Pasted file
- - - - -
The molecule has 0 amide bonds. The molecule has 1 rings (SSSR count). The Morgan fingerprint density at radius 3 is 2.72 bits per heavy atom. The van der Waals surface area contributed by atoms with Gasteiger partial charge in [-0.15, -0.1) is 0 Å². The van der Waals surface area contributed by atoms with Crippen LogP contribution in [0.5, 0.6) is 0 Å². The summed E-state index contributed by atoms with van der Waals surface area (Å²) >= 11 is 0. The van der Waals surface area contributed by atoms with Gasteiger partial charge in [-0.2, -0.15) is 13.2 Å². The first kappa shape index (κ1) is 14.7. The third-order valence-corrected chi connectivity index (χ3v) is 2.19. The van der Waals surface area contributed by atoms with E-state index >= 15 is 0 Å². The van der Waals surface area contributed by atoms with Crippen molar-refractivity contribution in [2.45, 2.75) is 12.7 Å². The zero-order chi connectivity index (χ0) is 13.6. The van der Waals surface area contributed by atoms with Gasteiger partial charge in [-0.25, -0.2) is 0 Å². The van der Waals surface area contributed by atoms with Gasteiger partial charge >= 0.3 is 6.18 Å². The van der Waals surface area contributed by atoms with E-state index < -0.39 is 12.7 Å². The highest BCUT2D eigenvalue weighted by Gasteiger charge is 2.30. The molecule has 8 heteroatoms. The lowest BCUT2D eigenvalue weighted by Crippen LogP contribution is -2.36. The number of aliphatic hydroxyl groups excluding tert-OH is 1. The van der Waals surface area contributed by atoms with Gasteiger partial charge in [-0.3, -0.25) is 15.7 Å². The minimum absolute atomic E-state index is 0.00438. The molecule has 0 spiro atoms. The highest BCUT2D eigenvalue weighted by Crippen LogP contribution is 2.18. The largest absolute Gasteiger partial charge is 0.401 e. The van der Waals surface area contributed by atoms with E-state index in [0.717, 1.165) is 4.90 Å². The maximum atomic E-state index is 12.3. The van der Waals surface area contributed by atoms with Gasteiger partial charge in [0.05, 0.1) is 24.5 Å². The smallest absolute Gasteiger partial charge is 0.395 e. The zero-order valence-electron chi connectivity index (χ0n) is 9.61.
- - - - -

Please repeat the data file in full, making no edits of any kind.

The molecule has 0 amide bonds. The molecule has 1 rings (SSSR count). The Morgan fingerprint density at radius 3 is 2.72 bits per heavy atom. The van der Waals surface area contributed by atoms with Gasteiger partial charge in [-0.15, -0.1) is 0 Å². The van der Waals surface area contributed by atoms with Crippen LogP contribution in [0.5, 0.6) is 0 Å². The summed E-state index contributed by atoms with van der Waals surface area (Å²) >= 11 is 0. The van der Waals surface area contributed by atoms with Gasteiger partial charge in [-0.2, -0.15) is 13.2 Å². The first kappa shape index (κ1) is 14.7. The third-order valence-corrected chi connectivity index (χ3v) is 2.19. The van der Waals surface area contributed by atoms with E-state index >= 15 is 0 Å². The van der Waals surface area contributed by atoms with Crippen molar-refractivity contribution in [2.45, 2.75) is 12.7 Å². The zero-order chi connectivity index (χ0) is 13.6. The van der Waals surface area contributed by atoms with Gasteiger partial charge in [-0.25, -0.2) is 0 Å². The van der Waals surface area contributed by atoms with Gasteiger partial charge >= 0.3 is 6.18 Å². The van der Waals surface area contributed by atoms with E-state index < -0.39 is 12.7 Å². The highest BCUT2D eigenvalue weighted by Gasteiger charge is 2.30. The molecule has 8 heteroatoms. The lowest BCUT2D eigenvalue weighted by Crippen LogP contribution is -2.36. The number of aliphatic hydroxyl groups excluding tert-OH is 1. The van der Waals surface area contributed by atoms with Gasteiger partial charge in [-0.3, -0.25) is 15.7 Å². The minimum absolute atomic E-state index is 0.00438. The molecule has 0 spiro atoms. The highest BCUT2D eigenvalue weighted by Crippen LogP contribution is 2.18. The largest absolute Gasteiger partial charge is 0.401 e. The van der Waals surface area contributed by atoms with E-state index in [0.717, 1.165) is 4.90 Å². The maximum atomic E-state index is 12.3. The van der Waals surface area contributed by atoms with Gasteiger partial charge in [0.05, 0.1) is 24.5 Å². The smallest absolute Gasteiger partial charge is 0.395 e. The zero-order valence-electron chi connectivity index (χ0n) is 9.61.